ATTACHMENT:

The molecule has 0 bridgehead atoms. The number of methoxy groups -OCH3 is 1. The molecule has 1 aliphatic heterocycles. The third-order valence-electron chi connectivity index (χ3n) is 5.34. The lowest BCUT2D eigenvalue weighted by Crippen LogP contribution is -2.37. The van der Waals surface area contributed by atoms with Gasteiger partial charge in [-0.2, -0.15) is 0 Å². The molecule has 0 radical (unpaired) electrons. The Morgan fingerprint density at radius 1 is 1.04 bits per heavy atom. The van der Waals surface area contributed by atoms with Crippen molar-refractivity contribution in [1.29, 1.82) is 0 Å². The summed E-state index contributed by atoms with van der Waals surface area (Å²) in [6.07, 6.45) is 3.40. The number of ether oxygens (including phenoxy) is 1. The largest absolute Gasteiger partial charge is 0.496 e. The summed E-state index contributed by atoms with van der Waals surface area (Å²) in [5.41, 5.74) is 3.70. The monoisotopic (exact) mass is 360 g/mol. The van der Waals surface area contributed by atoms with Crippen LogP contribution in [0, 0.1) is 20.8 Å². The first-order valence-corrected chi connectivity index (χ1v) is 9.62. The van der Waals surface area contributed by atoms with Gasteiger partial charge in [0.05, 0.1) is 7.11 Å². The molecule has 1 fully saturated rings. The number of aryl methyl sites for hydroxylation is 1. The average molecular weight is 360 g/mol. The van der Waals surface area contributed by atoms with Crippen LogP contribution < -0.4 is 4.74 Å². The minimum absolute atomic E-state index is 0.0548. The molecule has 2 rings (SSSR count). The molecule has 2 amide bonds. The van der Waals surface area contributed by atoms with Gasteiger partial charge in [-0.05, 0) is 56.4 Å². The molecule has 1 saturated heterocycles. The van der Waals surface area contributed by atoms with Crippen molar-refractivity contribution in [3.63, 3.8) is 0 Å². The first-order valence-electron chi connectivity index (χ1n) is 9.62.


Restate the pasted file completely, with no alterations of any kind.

The molecule has 0 bridgehead atoms. The number of methoxy groups -OCH3 is 1. The molecule has 1 aliphatic heterocycles. The third-order valence-electron chi connectivity index (χ3n) is 5.34. The lowest BCUT2D eigenvalue weighted by Crippen LogP contribution is -2.37. The van der Waals surface area contributed by atoms with Gasteiger partial charge in [-0.2, -0.15) is 0 Å². The molecule has 0 radical (unpaired) electrons. The Morgan fingerprint density at radius 1 is 1.04 bits per heavy atom. The van der Waals surface area contributed by atoms with Crippen molar-refractivity contribution in [1.29, 1.82) is 0 Å². The summed E-state index contributed by atoms with van der Waals surface area (Å²) in [6.07, 6.45) is 3.40. The number of ether oxygens (including phenoxy) is 1. The largest absolute Gasteiger partial charge is 0.496 e. The summed E-state index contributed by atoms with van der Waals surface area (Å²) in [5.41, 5.74) is 3.70. The monoisotopic (exact) mass is 360 g/mol. The van der Waals surface area contributed by atoms with Crippen LogP contribution in [0, 0.1) is 20.8 Å². The first-order valence-corrected chi connectivity index (χ1v) is 9.62. The van der Waals surface area contributed by atoms with Gasteiger partial charge in [0.05, 0.1) is 7.11 Å². The molecule has 1 fully saturated rings. The number of aryl methyl sites for hydroxylation is 1. The average molecular weight is 360 g/mol. The van der Waals surface area contributed by atoms with Crippen LogP contribution < -0.4 is 4.74 Å². The minimum absolute atomic E-state index is 0.0548. The molecule has 2 rings (SSSR count). The molecule has 2 amide bonds. The van der Waals surface area contributed by atoms with Gasteiger partial charge in [-0.05, 0) is 56.4 Å². The molecule has 1 saturated heterocycles. The van der Waals surface area contributed by atoms with Crippen molar-refractivity contribution in [3.63, 3.8) is 0 Å². The first-order valence-electron chi connectivity index (χ1n) is 9.62.